Investment Column: Euromoney can make more for investors

Resolution; Dairy Crest
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The Independent Online

Our view: Buy

Share price: 423.2p (+20.2p)

Hardly a day goes by without us all hearing that bankers are set to make mega-money again this year, and all that just months after they nearly destroyed Western civilisation as we know it. Ok, maybe a little strong, but reports of bumper earnings are doing little to restore the industry's pulverised reputation.

Conversely, news that the banks are largely back in the black is music to ears of investors in groups like Euromoney Institutional Investor, the FTSE 250-listed publisher and conference organiser, which focuses much of its attention on financial markets. Indeed, the renewed confidence in the City has already found its way into Euromoney's shares, which have vaulted by more than 50 per cent in the last six months alone.

There were further gains yesterday when the group, which publishes the likes of EuroWeek and Metal Bulletin, issued better-than-expected preliminary results: adjusted pre-tax profits were down 6 per cent on last year, but customers are getting more confident, it said. The watchers at KBC, who say that their 'hold' stance is under review, reckon that,despite the recent surge in the share price, there's more to come.

"Historically Euromoney has commanded a mid-teens rating which no doubt it will enjoy again in future. At this stage, given more cautious statements elsewhere (Reed yesterday) 12 times next year's numbers would suggest a target price nearer £5 than £4." The dividend yield, at 3.2 per cent, is not too bad either.

Euromoney has cut costs by imposing pay freezes, forced holidays and redundancies on its staff, but is now seeing the benefit. Subscriptions are down, but it is looking to renewed advertising – led by the emergence of new banks such as the confusingly monikered Bank of America Merrill Lynch – and the healthier Asian markets to propel it forward next year. Buy.


Our view: Hold

Share price: 96p (-1.15p)

Resolution announced third-quarter sales yesterday, although they are basically Friends Provident's. The latter is now Clive Cowdery's vehicle for gobbling up a chunk of the UK life industry. An annual premium equivalent (10 per cent of one-off single premiums together with recurring annual premiums) result of £183m compared with the consensus forecast of £ 162m is pretty good. Down on last year but better than the last quarter and economic recovery should further improve things.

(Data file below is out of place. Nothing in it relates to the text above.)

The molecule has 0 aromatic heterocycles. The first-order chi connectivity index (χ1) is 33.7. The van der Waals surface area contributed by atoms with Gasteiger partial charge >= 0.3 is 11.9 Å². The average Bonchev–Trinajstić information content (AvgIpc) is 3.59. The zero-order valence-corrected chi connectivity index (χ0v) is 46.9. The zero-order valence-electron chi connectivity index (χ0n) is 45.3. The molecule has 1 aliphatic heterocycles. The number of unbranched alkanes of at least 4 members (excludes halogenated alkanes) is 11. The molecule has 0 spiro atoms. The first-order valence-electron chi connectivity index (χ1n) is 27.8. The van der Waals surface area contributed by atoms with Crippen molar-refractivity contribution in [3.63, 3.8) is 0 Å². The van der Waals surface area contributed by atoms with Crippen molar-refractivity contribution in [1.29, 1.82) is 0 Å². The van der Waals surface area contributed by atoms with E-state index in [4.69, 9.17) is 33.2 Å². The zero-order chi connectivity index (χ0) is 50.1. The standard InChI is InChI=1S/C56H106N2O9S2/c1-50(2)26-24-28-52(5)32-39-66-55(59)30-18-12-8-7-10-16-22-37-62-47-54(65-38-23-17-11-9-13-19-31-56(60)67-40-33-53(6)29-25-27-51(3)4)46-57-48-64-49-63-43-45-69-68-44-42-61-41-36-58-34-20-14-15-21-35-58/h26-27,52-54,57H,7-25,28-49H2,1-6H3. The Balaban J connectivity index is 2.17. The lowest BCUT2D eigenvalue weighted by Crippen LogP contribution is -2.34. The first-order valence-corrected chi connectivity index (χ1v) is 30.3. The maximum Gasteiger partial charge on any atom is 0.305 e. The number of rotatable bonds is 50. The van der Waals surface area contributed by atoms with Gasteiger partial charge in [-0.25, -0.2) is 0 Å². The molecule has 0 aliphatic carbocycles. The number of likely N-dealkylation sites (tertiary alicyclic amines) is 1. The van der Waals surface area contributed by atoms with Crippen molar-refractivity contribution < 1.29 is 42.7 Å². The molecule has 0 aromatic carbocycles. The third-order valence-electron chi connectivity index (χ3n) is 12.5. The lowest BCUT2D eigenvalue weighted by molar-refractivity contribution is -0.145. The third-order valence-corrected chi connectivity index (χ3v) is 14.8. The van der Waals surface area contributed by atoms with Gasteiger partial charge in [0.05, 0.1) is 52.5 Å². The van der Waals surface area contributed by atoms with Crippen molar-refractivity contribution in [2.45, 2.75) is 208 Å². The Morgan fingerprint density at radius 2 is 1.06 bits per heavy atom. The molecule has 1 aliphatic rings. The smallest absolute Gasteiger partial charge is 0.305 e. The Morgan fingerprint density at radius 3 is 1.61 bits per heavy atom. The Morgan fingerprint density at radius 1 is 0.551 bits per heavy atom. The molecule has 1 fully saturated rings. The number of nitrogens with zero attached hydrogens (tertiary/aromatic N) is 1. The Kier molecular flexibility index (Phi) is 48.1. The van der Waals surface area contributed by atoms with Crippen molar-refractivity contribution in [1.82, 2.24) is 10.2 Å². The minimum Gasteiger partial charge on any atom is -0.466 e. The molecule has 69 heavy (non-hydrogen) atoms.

Friends' chief Trevor Matthews' contention that he ran a recovering business before institutional investors forced him into Mr Cowdery's hands, look to have some credibility. So Friends is bumping along well enough. But that's not what an investment in Resolution is all about. Mr Cowdery needs deals to make it really pay (and rake in another fortune). Where they might come from remains hard to fathom, although his lieutenant, John Tiner, talked a good game yesterday. Informal discussions are apparently underway but rivals (and potential targets) are not keen. So The jury is out. A rudderless Legal & General looks the best bet at the moment, but Resolution will face a fight if it comes down to it. On valuation grounds Resolution not pricey. MF Global has it trading at 73 per cent of its full-year forecast for the business's embedded value. While the risk-averse should avoid, those already there might as well hold on

Dairy Crest

Our view: Hold

Share price: 391.8p (-16.2p)

Dairy Crest, the company behind Cathedral City cheese and Clover, has enjoyed a strong run of late, with its shares up by around 80 per cent this year. Even investors who bought in at the beginning of September, when the stock was trading at around 300p, will be sitting a handsome profit. Besides improving results – the company posted a 20 per cent hike in pre-tax profits for the six months to end of September – the stock has been helped by growing confidence in the balance sheet. Indeed, the net debt figure in yesterday's statement was better than some had expected; Royal Bank of Scotland had pencilled in £405m, whereas the company reported first- half net debt at £380.4m, down 22 per cent from 2008. The broker now forecasts £360m at the year end, down from £382m previously; good news at a time when credit is hard to find. Weighing against this is the pension deficit, which has climbed from around £115m to £178m over the six months to September. This, coupled with the recent rally – the stock trades on 9.16 times RBS's full-year forecasts – means that, while we would recommend buying into any weakness, for now we can only justify a Hold stance.